3. Results and Discussion

- 3.1. Comparison of measured foot dimensions among ages

The middle aged and elderly women aged 40~69 years were divided into 40s, 50s, and 60s groups and ANOVAs of measured feet dimensions by age group were conducted. The results are as shown in
Table 2
.
Results of ANOVAs of measured feet dimensions by age

Age | 40~49 years (N=200) | 50~59 years (N=207) | 60~69 years (N=199) | Total (N=606) | F-value | |||||
---|---|---|---|---|---|---|---|---|---|---|

| ||||||||||

Dimensions | Mean | S.D. | Mean | S.D. | Mean | S.D. | Mean | S.D. | ||

| ||||||||||

Length | 1 Foot length | 228.42 A | 9.63 | 226.76 A | 8.96 | 224.78 B | 8.99 | 226.66 | 9.30 | 7.83*** |

2 Heel-to-toe 1 length | 228.16 A | 9.66 | 226.50 A | 8.98 | 224.51 B | 8.93 | 226.39 | 9.30 | 7.89 *** | |

3 Heel-to-toe 5 length | 187.59 A | 8.18 | 185.95 B | 7.78 | 184.40 C | 7.66 | 185.98 | 7.97 | 8.18*** | |

4 Heel-to-instep length | 122.31 B | 8.96 | 124.30 A | 8.13 | 123.82 AB | 7.69 | 123.49 | 8.31 | 3.21* | |

15 Medial ball length | 166.93 A | 8.45 | 166.75 A | 6.88 | 165.55 A | 7.26 | 166.41 | 7.56 | 1.98 | |

16 Lateral ball length | 144.76 AB | 8.00 | 145.87 A | 7.27 | 143.89 B | 7.30 | 144.85 | 7.56 | 3.54* | |

17 Ball center-to-toe 2 length | 66.12 B | 8.52 | 68.39 A | 10.87 | 66.38 B | 8.19 | 66.98 | 9.33 | 3.68* | |

18 Ball center-to-heel length | 158.48 A | 10.25 | 154.83 B | 12.05 | 155.67 B | 11.29 | 156.31 | 11.32 | 5.86** | |

Breadth | 5 Foot breadth | 88.94 A | 4.82 | 89.49 A | 4.64 | 89.23 A | 4.81 | 89.22 | 4.75 | 0.69 |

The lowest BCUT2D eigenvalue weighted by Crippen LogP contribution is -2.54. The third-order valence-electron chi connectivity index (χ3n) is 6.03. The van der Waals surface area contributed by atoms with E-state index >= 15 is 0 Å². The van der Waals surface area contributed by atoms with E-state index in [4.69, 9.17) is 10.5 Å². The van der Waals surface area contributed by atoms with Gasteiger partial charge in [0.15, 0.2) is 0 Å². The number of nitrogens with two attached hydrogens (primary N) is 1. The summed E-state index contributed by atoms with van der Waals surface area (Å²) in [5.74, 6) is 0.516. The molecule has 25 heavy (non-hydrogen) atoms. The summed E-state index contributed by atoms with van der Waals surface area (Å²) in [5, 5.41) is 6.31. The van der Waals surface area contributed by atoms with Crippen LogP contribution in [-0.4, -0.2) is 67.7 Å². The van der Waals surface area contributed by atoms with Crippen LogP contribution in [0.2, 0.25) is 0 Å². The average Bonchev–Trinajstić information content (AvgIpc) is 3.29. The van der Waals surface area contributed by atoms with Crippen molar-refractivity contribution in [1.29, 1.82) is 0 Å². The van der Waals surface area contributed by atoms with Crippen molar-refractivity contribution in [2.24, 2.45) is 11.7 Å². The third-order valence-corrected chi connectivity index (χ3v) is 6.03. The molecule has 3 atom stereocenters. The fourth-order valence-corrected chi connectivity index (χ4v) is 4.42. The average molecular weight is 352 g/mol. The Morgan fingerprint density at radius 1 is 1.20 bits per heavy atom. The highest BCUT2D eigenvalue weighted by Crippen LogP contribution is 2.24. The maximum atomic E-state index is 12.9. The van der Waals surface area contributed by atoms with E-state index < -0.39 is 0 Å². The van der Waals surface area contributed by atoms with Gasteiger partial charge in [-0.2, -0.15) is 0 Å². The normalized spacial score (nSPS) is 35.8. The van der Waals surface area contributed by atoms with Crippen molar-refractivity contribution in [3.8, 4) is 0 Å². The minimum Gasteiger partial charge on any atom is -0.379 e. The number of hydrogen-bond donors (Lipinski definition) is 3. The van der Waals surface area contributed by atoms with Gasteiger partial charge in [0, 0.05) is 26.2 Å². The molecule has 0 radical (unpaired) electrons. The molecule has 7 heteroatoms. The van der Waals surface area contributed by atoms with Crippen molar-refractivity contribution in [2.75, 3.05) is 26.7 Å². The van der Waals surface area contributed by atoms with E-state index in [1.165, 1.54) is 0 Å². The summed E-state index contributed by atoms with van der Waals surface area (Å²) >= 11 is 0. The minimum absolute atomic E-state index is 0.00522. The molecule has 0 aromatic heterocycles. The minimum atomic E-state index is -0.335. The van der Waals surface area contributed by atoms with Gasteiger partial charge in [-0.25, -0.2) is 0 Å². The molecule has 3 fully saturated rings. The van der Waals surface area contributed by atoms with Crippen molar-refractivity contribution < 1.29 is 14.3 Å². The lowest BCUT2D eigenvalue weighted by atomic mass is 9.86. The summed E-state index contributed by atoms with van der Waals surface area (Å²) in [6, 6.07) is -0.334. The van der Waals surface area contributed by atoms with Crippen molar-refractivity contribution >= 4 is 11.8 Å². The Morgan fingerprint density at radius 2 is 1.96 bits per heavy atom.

6 Ball distance | 91.85 A | 4.98 | 92.11 A | 4.75 | 91.99 A | 4.82 | 91.98 | 4.84 | 0.15 | |

19 Medial ball width | 39.99 B | 4.30 | 41.09 A | 4.36 | 41.24 A | 5.24 | 40.78 | 4.67 | 4.32* | |

20 Lateral ball width | 48.99 A | 4.07 | 48.41 AB | 3.67 | 48.04 B | 4.18 | 48.48 | 3.99 | 2.86 | |

Circumference | 12 Ball circumference | 235.36 A | 13.64 | 229.01 C | 10.49 | 231.9 B | 12.89 | 232.05 | 12.65 | 13.37*** |

13 Instep circumference | 230.42 A | 12.78 | 224.79 B | 9.77 | 226.38 B | 11.33 | 227.17 | 11.57 | 13.25*** | |

14 Heel-to-instep circumference | 341.62 A | 27.03 | 343.68 A | 31.33 | 346.54 A | 28.30 | 343.91 | 28.98 | 1.42 |

Continued

Age | 40~49 years (N=200) | 50~59 years (N=207) | 60~69 years (N=199) | Total (N=606) | F-value | |||||
---|---|---|---|---|---|---|---|---|---|---|

| ||||||||||

Dimensions | Mean | S.D. | Mean | S.D. | Mean | S.D. | Mean | S.D. | ||

| ||||||||||

Height | 7 Ball height | 33.92 A | 2.81 | 32.69 B | 2.53 | 32.91 B | 2.38 | 33.17 | 2.63 | 12.89*** |

8 Instep height | 55.17 A | 4.86 | 53.79 B | 4.69 | 53.83 B | 4.56 | 54.26 | 4.74 | 5.56 ** | |

9 Lateral malleolus height | 63.39 A | 4.42 | 63.37 A | 5.03 | 62.44 A | 5.53 | 63.07 | 5.02 | 2.36 | |

10 Heel height | 23.67 B | 3.13 | 25.82 A | 3.34 | 26.08 A | 3.64 | 25.20 | 3.54 | 30.83*** | |

11 Height of upper point of heel point | 38.03 B | 4.55 | 41.11 A | 5.87 | 40.88 A | 4.64 | 40.02 | 5.25 | 23.17*** | |

Angle | 21 Toe 1 angle | 7.81 B | 9.09 | 11.34 A | 11.57 | 12.03 A | 12.00 | 10.4 | 11.10 | 8.58*** |